Telefonitesten (Norwegian: the Telephony Test) is a Norwegian-only Ham Radio competition occurring every fall. ARK has a tradition of participating in this event, and we find it to be a very good introduction to contesting for new hams.
This year, we decided to try to participate in the contest at a different location than Samfundet in order to avoid being hindered by e.g. sound checks. Thanks to intense lobbying from LA3WUA, we were able to borrow the venues belonging to the local student satellite group, NUTS (NTNU Test Satellite) , at the NTNU campus at Gløshaugen.
NUTS seen from the outside.
NUTS has convenient direct access to the roof of the Department of Electronic Systems at NTNU, including a lift from the ground floor and straight into their venues on the fifth floor. We got the go-ahead after lunch on Friday, started packing at 17.30 NT and had our dipoles and rigs (including a rig and PA borrowed from LA1BFA) ready on the roof by 22:30 NT. Since it gets dark around 16.00 in the afternoon at this time of the year, we could not get any good pictures of the assembly and teardown.
Spiderbeam 15 m aluminium mast used as anchor point for 40 m and 80 m dipoles.
LB5DH, LB6RH and LA6XTA replacing a broken balun at the 40 m dipole.
NUTS 2 m / 70 cm ground station.
Low hanging 80 m dipole for Near Vertical Incidence Skywave (NVIS).
In addition to running the contest at a different location, we had a couple of operators down at Samfundet listening to the 40m and 80m bands using our IC-9100 rig and the Flex 6500 rig, and reporting new calls to the main operators at Gløshaugen. The Samfundet shack and the NUTS shack are fortunately less than 500 m apart (CQ WW rules).
LB5QG and LA6XTA working the receive stations during the third period.
LB5DH and LB5QG listening to QST-LA in the break between the second and third periods.
The operators at Gløshaugen could then focus on calling CQ, and conveniently pounce calls on the other bands that were searched for and spotted by the operators down at the listening stations. This was achieved by creating a privately hosted DX cluster. ARK’s IRC channel was also diligently used in the coordination effort.
LA1BFA working 80 m in the first period.
LB6RH working 40 m in the first period.
LB5DH working 80 m in period three.
In the end, we got a total of 132 QSOs. While this might not seem like such a high number, the number of participants in this contest is limited (45 unique calls in our log). Success in the contest depends on whether all the participants of the contest can be run at all periods, and on all bands, or whether we are limited by the propagation conditions. Being able to get that single contact becomes important, as the margins are very small. It is imperative to both call CQ and search and pounce at the same time. Being unable to run the last period on Saturday due to sound checks at Samfundet has, for example, normally led us to hit the bottom charts of this contest.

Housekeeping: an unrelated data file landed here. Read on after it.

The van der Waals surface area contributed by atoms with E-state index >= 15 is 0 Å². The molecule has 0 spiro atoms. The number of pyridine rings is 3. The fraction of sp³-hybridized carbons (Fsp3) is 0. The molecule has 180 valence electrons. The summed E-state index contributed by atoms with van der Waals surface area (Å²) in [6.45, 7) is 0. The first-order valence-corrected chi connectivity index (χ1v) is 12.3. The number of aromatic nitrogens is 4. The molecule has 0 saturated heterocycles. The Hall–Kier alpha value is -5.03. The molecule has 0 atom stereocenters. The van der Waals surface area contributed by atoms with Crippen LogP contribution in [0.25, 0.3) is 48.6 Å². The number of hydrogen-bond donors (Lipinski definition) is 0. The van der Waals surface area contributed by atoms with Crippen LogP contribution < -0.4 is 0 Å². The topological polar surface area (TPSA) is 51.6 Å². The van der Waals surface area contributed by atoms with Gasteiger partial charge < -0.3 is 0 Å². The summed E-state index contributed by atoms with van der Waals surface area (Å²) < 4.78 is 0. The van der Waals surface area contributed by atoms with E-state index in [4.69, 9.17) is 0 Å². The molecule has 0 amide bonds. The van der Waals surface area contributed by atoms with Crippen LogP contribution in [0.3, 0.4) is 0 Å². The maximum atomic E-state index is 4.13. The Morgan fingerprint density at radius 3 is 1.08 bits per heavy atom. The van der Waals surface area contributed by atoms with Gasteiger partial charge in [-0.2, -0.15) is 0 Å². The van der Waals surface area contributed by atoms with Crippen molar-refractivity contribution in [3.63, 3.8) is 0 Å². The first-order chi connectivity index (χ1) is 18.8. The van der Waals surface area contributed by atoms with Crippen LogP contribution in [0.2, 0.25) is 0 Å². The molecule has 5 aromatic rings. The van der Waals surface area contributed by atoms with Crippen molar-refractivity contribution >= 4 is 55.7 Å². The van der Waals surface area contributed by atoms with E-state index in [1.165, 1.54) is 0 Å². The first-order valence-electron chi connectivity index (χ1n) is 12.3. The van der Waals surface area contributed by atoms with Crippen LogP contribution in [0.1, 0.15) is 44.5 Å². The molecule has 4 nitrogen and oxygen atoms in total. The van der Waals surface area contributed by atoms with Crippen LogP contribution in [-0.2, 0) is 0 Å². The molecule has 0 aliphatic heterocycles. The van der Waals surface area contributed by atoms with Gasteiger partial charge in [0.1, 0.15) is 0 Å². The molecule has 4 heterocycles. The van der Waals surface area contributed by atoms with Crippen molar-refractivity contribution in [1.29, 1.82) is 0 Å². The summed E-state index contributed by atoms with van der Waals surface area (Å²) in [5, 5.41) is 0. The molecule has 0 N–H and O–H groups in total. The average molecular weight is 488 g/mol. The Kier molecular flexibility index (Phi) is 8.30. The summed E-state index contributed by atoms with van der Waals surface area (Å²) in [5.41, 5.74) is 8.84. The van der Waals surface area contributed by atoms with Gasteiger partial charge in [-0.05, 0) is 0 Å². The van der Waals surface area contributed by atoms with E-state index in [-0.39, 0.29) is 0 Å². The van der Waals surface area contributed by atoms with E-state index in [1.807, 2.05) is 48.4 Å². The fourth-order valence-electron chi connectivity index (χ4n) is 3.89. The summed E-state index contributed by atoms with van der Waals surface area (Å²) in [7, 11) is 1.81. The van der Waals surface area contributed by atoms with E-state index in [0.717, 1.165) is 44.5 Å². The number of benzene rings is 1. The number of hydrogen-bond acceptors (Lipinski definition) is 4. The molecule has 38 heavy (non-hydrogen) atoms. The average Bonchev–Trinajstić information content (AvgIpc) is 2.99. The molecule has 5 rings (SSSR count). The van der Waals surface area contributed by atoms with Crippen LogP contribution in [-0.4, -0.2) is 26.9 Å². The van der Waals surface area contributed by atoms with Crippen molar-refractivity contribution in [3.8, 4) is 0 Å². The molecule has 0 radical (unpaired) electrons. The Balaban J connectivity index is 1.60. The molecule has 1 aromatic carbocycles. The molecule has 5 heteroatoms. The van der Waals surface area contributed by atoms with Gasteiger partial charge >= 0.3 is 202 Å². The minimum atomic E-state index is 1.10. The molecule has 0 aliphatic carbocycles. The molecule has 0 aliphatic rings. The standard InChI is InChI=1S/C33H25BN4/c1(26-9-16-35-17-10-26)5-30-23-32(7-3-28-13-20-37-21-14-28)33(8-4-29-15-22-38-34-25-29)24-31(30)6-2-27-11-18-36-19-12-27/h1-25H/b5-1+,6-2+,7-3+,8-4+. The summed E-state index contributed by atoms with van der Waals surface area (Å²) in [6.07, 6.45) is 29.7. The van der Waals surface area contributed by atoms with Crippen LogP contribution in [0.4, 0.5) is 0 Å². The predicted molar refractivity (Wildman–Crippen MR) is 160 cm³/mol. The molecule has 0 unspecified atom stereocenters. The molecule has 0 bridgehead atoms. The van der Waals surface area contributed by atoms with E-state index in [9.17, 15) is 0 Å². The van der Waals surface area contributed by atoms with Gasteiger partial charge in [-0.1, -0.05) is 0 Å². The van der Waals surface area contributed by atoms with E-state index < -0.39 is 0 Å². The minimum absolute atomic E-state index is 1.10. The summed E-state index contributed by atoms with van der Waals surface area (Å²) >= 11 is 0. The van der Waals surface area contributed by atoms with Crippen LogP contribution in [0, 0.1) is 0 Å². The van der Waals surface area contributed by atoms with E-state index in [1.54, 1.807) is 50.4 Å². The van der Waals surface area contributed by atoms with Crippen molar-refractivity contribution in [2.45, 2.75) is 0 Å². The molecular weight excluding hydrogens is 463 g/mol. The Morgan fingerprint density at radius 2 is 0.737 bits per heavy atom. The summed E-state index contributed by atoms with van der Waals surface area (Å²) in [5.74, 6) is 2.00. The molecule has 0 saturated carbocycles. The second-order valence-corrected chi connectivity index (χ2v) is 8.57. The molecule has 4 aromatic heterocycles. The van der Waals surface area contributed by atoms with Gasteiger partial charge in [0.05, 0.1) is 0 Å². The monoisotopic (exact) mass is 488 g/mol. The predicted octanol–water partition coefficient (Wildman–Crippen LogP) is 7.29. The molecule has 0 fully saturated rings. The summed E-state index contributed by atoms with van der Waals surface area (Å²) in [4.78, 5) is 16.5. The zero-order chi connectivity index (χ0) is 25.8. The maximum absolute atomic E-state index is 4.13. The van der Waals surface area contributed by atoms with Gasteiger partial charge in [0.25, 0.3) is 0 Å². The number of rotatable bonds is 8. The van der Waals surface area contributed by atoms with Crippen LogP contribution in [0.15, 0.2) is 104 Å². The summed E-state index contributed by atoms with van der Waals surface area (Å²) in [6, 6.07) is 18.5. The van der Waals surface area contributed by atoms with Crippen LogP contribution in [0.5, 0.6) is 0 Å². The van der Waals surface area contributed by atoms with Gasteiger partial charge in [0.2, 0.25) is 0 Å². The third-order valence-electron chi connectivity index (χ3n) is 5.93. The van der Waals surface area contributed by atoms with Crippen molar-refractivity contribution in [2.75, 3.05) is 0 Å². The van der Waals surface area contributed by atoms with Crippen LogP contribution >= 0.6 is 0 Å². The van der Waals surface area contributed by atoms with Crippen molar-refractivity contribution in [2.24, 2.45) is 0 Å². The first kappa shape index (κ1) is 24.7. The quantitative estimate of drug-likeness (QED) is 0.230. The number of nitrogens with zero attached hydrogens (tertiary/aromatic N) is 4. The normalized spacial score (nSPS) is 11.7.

Distribution of QSOs in the two bands run in this contest. The 40m conditions were rather low during the first two periods. Period 1 was on Saturday 13.00-15.00 UTC, while period 2 and 3 were on Sunday 07.00-09.00 UTC and 13.00-15.00 UTC, respectively.
Typically, single operators will switch between the 40m and 80m band after the first hour of the period. We never remember the order of the two. After looking at the plots above, we still don’t know the order of the two :-).
These plots also reveal some interesting facts about the propagation conditions during the contest. The main mode of propagation for 40m and 80m in Norway is NVIS (Near vertical incidence skywave). We chose to employ low-hanging dipoles at the NUTS site to get a high take-off angle. To reach the northern-most parts of Norway, F-layer propagation with lower take-off angle would be desirable, but since the population density is much higher in southern Norway, this was not our main focus.
NVIS propagation is highly impacted by the latitude and the number of sunspots. Since our latitude is high, and the number of sunspots currently is low, the maximum NVIS frequency is likely below 7 MHz during the most of the day. Luckily, as seen in the plots above, we got a small opening at the end of period two that lasted to about the middle of period three.
Beyond this, our theory is that the maximum usable frequency was too low for good 40 m conditions during the main bulk of the contest. From a operator’s perspective, the 40 m conditions during period three were quite interesting. The period started with great conditions on 40 m and lots of contacts. After an hour, the Norwegian calls became faint as the noise floor increased, and by the end of the period, we were suddenly able to hear only European stations. The increase in noise floor and European stations indicate that the D-layer started disappearing, and longer propagation paths via the F-layer started to become possible.
In addition to the plots above, we also looked up address information of the contacts from the Norwegian ham database, found the corresponding coordinates using geopy and plotted these on maps using cartopy. Maps for each period are shown below.
Thanks a lot to NUTS for loaning us their QTH! It was a pure pleasure being able to avoid the interference problems at Samfundet, and enjoy the view and atmosphere of their convenient and airy rooms from the top of Gløshaugen. Thanks to all the operators, thanks to LA1BFA for lending us his PA, rig and hours of his time both during rigging and running the contest, and thanks to the other participants of the contest. We are looking forward to the results.
More photos can be viewed at bilder.la1k.no/telefonitest2017/. This also includes some photos from the initial phase of an attempt at overhauling our 160m dipole, and the photographer going wild with the nice autumn weather.